Turning Trash into Electricity

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If you spend much time talking to the people of Wabash Valley Power about what we do, chances are good you’ll hear the phrase “deliberately different.” To us, it’s a lot more than a catchy slogan—it’s the guiding principle that led us into our position as an energy industry leader.

When we say we’re “deliberately different,” we mean that we take a proactive approach to our energy supply portfolio. We have learned, through experience, that relying entirely on one or two energy sources can be a risky strategy. It’s a lot like the stock market—if you invest all your money with one company, and that company has a bad year, you’re in some serious trouble.

We choose to be different. We choose to explore and invest in alternative energy sources, and increasingly that means renewable and sustainable energy. By investing in renewables—over $85 million in the last five years alone—we broaden our power supply portfolio to include a diverse fuel mix. That means that if any one energy source falters in the marketplace, we can still fulfill our mission as a not-for-profit utility by providing our members with more affordable energy.

What’s exciting about this is that there’s still a lot left to discover, because renewable and sustainable energy can come from the most unexpected places. Case in point? Landfill gas. It’s exactly what it sounds like—gas produced by the decomposition of trash in our landfills, which can be harvested to produce electricity. And by capturing greenhouse gases that would otherwise naturally release into the air, landfill gas energy projects reduce greenhouse emissions as a consequence.

And consider this: According to the EPA, methane has a global warming potential 25 times greater than CO2. Imagine the impact, then, of the reduced emissions that result from landfill gas projects. And if that wasn’t enough to cheer about, there are other benefits, too. Landfill gas energy projects reduce air pollution by off-setting the use of non-renewable sources from coal and natural gas. It’s also a lower-cost way to generate renewable energy, which helps keep clean energy prices more affordable.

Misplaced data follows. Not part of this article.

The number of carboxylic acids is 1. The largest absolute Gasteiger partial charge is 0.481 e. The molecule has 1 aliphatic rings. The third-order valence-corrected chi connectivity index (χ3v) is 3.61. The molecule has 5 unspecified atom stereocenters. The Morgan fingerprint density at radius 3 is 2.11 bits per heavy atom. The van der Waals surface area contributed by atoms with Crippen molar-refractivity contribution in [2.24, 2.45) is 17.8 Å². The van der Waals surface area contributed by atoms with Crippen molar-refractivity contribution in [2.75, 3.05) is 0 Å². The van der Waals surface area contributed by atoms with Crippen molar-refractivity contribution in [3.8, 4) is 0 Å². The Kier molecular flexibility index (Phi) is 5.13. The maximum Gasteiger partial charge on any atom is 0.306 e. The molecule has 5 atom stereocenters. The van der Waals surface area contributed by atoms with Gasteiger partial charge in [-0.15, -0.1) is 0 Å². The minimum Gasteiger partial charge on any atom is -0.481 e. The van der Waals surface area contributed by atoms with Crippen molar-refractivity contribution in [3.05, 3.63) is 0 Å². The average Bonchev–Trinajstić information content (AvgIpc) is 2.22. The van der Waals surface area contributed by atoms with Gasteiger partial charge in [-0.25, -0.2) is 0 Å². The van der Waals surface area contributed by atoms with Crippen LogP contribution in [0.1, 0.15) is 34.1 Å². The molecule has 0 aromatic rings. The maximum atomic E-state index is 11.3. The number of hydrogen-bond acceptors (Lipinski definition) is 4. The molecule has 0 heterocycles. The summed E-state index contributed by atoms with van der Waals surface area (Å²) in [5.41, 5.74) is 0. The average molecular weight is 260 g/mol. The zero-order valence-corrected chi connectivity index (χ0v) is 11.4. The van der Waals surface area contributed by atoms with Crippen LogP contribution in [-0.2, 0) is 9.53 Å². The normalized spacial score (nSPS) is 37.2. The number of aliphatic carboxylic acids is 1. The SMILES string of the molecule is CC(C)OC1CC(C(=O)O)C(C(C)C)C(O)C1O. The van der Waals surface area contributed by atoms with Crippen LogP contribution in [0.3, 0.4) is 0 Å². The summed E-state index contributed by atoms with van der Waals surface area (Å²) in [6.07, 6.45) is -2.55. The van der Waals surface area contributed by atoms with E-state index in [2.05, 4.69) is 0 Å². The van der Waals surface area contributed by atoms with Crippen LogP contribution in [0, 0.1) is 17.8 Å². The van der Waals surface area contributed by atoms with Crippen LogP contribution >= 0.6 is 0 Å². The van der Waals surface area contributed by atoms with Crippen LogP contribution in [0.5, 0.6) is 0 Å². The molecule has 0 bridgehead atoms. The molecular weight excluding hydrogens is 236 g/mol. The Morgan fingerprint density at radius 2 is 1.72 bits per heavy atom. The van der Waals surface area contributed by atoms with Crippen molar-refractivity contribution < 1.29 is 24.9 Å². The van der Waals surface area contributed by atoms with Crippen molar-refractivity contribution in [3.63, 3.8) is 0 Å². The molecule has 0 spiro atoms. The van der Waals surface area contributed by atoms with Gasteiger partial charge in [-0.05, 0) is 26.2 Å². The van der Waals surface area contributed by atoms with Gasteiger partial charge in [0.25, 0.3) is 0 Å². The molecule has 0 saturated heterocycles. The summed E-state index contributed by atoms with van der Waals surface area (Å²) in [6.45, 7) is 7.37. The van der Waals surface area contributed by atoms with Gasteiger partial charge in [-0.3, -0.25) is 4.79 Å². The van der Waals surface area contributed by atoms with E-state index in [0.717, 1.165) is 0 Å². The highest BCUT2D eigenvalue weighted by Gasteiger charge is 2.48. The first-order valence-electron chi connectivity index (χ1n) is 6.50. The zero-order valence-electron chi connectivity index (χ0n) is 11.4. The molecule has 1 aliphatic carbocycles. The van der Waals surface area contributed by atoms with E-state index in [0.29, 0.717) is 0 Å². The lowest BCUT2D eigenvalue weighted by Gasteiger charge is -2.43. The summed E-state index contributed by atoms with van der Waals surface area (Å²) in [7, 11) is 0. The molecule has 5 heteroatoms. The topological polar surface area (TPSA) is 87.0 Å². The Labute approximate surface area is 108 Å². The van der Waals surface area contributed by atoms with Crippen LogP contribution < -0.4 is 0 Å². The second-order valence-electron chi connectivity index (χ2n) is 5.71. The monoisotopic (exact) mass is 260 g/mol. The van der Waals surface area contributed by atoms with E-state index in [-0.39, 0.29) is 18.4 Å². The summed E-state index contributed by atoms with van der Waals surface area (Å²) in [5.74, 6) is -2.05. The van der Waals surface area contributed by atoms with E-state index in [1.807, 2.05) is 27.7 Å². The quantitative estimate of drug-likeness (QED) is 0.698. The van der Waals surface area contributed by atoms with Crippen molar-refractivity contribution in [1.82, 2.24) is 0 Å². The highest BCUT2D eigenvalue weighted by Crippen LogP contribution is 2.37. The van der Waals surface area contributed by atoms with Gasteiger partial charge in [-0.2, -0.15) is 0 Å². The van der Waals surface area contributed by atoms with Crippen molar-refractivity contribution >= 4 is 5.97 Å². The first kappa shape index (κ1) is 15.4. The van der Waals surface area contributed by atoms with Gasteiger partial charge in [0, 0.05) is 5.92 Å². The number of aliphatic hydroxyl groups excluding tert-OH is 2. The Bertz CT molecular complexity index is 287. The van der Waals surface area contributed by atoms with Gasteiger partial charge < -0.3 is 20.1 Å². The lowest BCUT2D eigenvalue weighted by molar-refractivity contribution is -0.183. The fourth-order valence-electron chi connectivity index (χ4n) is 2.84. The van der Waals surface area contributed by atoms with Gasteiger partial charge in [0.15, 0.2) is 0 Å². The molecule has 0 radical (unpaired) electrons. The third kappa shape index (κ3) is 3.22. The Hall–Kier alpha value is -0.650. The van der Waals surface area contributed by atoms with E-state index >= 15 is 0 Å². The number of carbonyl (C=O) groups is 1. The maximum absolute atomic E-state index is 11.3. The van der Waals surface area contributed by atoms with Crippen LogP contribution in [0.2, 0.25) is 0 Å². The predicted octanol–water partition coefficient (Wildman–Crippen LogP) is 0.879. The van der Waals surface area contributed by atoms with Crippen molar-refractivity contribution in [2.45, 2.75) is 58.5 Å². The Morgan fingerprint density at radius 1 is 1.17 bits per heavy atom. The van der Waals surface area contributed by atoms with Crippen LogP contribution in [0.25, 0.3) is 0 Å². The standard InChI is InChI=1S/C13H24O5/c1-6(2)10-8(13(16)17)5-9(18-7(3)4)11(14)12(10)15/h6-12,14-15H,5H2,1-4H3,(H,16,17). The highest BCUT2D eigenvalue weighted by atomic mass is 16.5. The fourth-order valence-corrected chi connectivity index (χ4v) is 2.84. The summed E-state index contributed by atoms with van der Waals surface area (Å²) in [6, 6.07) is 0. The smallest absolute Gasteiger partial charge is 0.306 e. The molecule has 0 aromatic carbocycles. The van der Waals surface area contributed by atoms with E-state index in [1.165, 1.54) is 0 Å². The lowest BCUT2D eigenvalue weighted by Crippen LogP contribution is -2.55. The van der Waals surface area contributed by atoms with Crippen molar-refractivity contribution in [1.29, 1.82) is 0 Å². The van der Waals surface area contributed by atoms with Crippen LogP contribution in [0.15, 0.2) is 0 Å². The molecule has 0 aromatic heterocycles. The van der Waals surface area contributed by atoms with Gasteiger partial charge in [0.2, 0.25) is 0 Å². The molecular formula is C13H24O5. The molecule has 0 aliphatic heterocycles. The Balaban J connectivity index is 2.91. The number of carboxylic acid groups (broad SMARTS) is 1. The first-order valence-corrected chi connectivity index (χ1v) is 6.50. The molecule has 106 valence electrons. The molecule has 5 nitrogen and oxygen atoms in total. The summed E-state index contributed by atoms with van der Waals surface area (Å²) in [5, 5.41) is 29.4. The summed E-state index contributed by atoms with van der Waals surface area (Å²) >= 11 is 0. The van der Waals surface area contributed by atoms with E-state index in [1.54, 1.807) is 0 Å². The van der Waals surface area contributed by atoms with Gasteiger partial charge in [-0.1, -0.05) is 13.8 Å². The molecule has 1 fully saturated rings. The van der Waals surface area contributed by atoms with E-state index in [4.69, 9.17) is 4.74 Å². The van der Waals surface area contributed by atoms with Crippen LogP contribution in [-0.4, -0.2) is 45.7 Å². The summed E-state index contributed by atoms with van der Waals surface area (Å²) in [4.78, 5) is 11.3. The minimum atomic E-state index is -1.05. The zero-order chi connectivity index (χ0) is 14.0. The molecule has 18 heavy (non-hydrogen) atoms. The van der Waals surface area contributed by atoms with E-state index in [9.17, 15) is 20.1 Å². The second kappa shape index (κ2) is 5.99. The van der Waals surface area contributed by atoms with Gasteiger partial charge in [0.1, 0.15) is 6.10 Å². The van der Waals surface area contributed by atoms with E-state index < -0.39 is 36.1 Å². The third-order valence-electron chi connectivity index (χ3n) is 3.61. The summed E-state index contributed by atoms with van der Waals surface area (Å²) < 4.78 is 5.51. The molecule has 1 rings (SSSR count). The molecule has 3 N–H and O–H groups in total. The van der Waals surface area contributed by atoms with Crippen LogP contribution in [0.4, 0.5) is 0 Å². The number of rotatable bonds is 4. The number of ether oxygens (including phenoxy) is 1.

Investing in renewables like landfill gas is also a big win for our communities, thanks to the impact on economic development. In 2002, before green energy became a household concept, Wabash Valley Power took a leadership role in landfill gas projects by partnering with landfill owners. We began investing and operating landfill gas plants across Indiana to supply cleaner, more affordable electricity to 315,000 members throughout its 23 distribution cooperatives located in northern Indiana, Illinois, and Missouri.

There are other, more unexpected economic benefits to these communities, too. When it came time to build engines for these plants, for instance, we partnered with Caterpillar, Inc., in Lafayette to build them. Now, 14 years after our first partnership with landfill owners, Wabash Valley Power prepares to dedicate Liberty III. It will be our 16th landfill gas plant, meaning our total investment for all landfill gas projects has reached nearly $26 million while creating nearly 54 MW of electricity.

This kind of investment creates construction jobs and increases the tax base that benefits local communities like White County, home to three of our landfill gas plants (as well as numerous wind projects). According to White County’s economic development president Randy Mitchell, “The landfill gas project joins other alternative energy projects in White County, in addition to our windmills, such as hydroelectric energy and anaerobic digesters. This allows us to build a sustainable future with clean, affordable, reliable, and abundant energy that will serve communities for years to come.”

Through these landfill gas sources, Wabash Valley Power generates 53.6 megawatts of baseload capacity. That’s the equivalent of powering 40,000 average-sized homes with cleaner, reliable energy. We support renewable energy by owning landfill gas generation and purchasing output from wind farms and biogas generators. Separately, we also sell the environmental attributes to members and third parties, generation that isn’t claimed as renewable within our own supply portfolio.

These are just a few of the ways we’re exploring and investing in renewable and sustainable energy sources. As new energy sources are discovered, we’ll be in a good position to invest in those, too. For a not-for-profit utility like us, that’s means more affordable energy for our members. We think that’s proof positive that “deliberately different” is more than a slogan—it’s a strategy.

Jeffrey A. Conrad is chief operating officer of Wabash Valley Power.

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